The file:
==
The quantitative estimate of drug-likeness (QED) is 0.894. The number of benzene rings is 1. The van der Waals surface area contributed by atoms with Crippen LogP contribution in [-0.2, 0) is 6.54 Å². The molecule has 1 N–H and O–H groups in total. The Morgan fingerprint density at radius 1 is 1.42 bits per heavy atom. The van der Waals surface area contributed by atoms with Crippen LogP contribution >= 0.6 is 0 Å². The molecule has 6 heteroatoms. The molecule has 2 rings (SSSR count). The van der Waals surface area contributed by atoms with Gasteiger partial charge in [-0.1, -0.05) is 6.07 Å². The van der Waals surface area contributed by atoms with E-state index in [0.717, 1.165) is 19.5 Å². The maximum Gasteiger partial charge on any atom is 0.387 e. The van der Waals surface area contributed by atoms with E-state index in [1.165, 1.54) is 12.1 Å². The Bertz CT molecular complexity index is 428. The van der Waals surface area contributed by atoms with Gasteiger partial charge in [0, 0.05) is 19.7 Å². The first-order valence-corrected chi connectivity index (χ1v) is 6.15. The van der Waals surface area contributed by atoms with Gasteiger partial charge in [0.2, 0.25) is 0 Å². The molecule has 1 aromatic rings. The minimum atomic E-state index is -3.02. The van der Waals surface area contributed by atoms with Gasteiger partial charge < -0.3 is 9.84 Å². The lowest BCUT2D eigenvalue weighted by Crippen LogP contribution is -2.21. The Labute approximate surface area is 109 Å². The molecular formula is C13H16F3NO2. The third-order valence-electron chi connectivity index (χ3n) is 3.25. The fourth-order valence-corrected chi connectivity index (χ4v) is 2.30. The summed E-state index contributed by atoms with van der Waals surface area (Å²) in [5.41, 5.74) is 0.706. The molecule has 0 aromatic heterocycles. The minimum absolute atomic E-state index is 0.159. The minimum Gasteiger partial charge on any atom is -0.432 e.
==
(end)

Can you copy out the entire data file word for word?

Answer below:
The quantitative estimate of drug-likeness (QED) is 0.894. The number of benzene rings is 1. The van der Waals surface area contributed by atoms with Crippen LogP contribution in [-0.2, 0) is 6.54 Å². The molecule has 1 N–H and O–H groups in total. The Morgan fingerprint density at radius 1 is 1.42 bits per heavy atom. The van der Waals surface area contributed by atoms with Crippen LogP contribution >= 0.6 is 0 Å². The molecule has 6 heteroatoms. The molecule has 2 rings (SSSR count). The van der Waals surface area contributed by atoms with Gasteiger partial charge in [-0.1, -0.05) is 6.07 Å². The van der Waals surface area contributed by atoms with E-state index in [0.717, 1.165) is 19.5 Å². The maximum Gasteiger partial charge on any atom is 0.387 e. The van der Waals surface area contributed by atoms with E-state index in [1.165, 1.54) is 12.1 Å². The Bertz CT molecular complexity index is 428. The van der Waals surface area contributed by atoms with Gasteiger partial charge in [0, 0.05) is 19.7 Å². The first-order valence-corrected chi connectivity index (χ1v) is 6.15. The van der Waals surface area contributed by atoms with Gasteiger partial charge in [0.2, 0.25) is 0 Å². The molecule has 1 aromatic rings. The minimum atomic E-state index is -3.02. The van der Waals surface area contributed by atoms with Gasteiger partial charge < -0.3 is 9.84 Å². The lowest BCUT2D eigenvalue weighted by Crippen LogP contribution is -2.21. The Labute approximate surface area is 109 Å². The molecular formula is C13H16F3NO2. The third-order valence-electron chi connectivity index (χ3n) is 3.25. The fourth-order valence-corrected chi connectivity index (χ4v) is 2.30. The summed E-state index contributed by atoms with van der Waals surface area (Å²) in [5.41, 5.74) is 0.706. The molecule has 0 aromatic heterocycles. The minimum absolute atomic E-state index is 0.159. The minimum Gasteiger partial charge on any atom is -0.432 e.